Teachers Who Triathlon

author : mscotthall
comments : 3

Often we face the dilemma of putting together a training plan for the school year that fits into our busy days. I thought I would share some ideas on scheduling your training.

It always amazes me how many teachers are into this sport. I am always so surprised with the amount of teachers that I run into in our triathlon community. I don't know of it is our desire to stay as young as our students are or because we like the confidence that tri-training gives us as we stand in front of 30 judgmental 16 year-olds all day long.

I know that often we face the dilemma of putting together a training plan for the school year that fits into our busy days. I thought I would share some ideas on scheduling your training around our early days.

Background

I am a HS US History teacher and I have already gone through an entire school year (last year) as a "triathlete in training" so hopefully, I can provide some insight. Keep in mind that I am in my 7th year of teaching, so I do not have to do a great deal of planning and time management has become much easier. My school day starts at 7 a.m., but I am usually one of the first people in the building as I show up at around 6:15. This helps me justify myself to all of those people giving me dirty looks when I am headed for my car at 2 p.m., minutes after the last bell rings.

I also have an eight month-old daughter and a wife who teaches in the same school as me (she is currently on leave until Sept '07). My wife is also an avid exerciser, martial artist, and runner, which helps because she understands my addiction…I mean dedication…to training. My wife staying home does not provide me with extra training time, as the majority of my wife’s training time takes place in the evenings. She does not bring our daughter with her to the daycare facility at the gym or dojo during the school day because we have decided that that is unnecessary.

Possible training ideas

I try to set up my training as practically as possible. I follow a few rules:

1. All days off are during the week. In my opinion, it makes no sense to take off on the only two days out of the seven that you do not have to spend seven-plus hours at work. So, if you want to work out five days a week, you only have to train on three school days.

2. I do all of my long training days on the weekends. This takes a lot of stress off of me as I am not trying to fit in ten-mile runs before school. I use the weekdays mostly for maintenance, and the weekends for breakthrough or milestone workouts. (Read Brad Kearns book, Breakthrough Triathlon Training. He puts a lot of scheduling issues into perspective.)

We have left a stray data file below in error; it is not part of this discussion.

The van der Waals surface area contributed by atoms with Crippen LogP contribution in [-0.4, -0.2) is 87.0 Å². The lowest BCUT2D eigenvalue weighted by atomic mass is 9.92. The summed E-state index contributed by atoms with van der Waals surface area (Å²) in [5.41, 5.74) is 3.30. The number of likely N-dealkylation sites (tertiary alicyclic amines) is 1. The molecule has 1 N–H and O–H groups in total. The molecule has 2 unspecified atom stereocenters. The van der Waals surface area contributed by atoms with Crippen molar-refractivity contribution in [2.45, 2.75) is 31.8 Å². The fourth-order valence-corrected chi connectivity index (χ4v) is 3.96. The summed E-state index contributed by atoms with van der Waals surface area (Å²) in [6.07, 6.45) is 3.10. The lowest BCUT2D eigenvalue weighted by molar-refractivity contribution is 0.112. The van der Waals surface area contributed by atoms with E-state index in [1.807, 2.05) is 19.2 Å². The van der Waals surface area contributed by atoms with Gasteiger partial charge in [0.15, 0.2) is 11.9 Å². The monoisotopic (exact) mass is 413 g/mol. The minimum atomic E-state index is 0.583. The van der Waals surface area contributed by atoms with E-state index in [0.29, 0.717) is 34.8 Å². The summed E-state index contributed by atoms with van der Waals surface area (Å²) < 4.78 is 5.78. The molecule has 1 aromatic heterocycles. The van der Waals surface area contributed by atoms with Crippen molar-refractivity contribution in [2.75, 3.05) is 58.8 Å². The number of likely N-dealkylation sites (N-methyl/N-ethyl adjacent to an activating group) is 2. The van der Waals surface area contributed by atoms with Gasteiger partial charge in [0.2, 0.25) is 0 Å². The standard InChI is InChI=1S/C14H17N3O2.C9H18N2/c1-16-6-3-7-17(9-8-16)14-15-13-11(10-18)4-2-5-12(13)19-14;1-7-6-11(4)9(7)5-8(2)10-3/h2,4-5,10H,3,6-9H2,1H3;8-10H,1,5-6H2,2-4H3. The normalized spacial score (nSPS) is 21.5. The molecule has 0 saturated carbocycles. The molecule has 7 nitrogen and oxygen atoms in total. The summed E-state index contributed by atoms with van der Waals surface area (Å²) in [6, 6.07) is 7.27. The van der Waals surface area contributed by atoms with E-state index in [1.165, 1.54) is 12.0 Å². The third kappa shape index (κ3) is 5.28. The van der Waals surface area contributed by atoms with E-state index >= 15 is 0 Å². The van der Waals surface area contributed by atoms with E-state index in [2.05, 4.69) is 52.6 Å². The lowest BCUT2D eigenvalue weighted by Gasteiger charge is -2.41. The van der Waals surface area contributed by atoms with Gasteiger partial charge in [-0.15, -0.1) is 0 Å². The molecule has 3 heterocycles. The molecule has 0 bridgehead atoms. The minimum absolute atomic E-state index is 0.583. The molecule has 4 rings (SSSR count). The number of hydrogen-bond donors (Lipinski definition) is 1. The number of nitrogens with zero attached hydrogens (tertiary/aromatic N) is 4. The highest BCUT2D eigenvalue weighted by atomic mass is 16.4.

3. I wake up at 4:30 am. Now, I understand that I am a guy, and I am a guy with a shaved head, so the time I need to get ready for school is minimal. My wife says that women would never be able to do this. I disagree—if you have to, wake up at 4 a.m. I know it can be difficult to get up this early, but believe me, you will get used to it.

Do your running workouts this early. I say do only the running workouts this early, because it is safer than biking in the dark. Get a bunch of reflective gear, and don’t wear your headphones (as you need your hearing to make up for loss of sight). If you do not have to travel to a pool, which may be a waste of time in the morning, by all means, there is no reason why you can’t get in a good swim before school as well. Now, you will only have to work out one day after school, (check the sample schedule below.)

4. Do your long weekend workouts early! I get up very early to do my long runs, rides, and swims on the weekends. This helps me have enough time to still be the devoted husband and father that I strive to be every day. If I get back from my long run before my wife and baby are even awake, everybody wins!!!

5. Use your off periods wisely. I often see a lot of teachers just hanging out on their preps and/or lunch periods. Use this time to do all of the paperwork that will get in the way of training.

So, a week of training may look something like the following (individual times will vary depending on your level). Keep in mind, that I am not a coach or an expert. Remember that you will not be doing any Ironmans—or even half-IM's for that matter—by following this kind of a schedule. I think those will require a lot more time. And remember that we have the added luxury of not having to work in the summer, which is when the vast majority of us will amp up our training for the in-season.

Example 1 (6 days):

M  - Off
T   - Run 0:50 (am)
W - Swim 0:45 (pm)
TH - Run 0:45 hills or speed work (am)
F   - Bike 1 hour (use a trainer or spin bike or spin class if you have to)
S   - Bike 2:30 (long bike) and Swim 0:40
Su - Run 2:00 (long run)


Example 2: (5 days):

M   - Off
T    - Run 0:45 (am)  Swim 0:45 (pm)
W  - Bike 1 hour (use a trainer or spin bike or spin class if you have to)
TH - Run 0:45 hills or speed work (am)
F    - Off
S    - Bike 2:30 (long bike) and Swim 0:40
Su  - Run 2:00 (long run)
 

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date: December 8, 2006

mscotthall

I am a high school history teacher. I live on Long Island with my wife,11 year old daughter Madison and 7 year old daughter, Cassidy.

avatarmscotthall

I am a high school history teacher. I live on Long Island with my wife,11 year old daughter Madison and 7 year old daughter, Cassidy.

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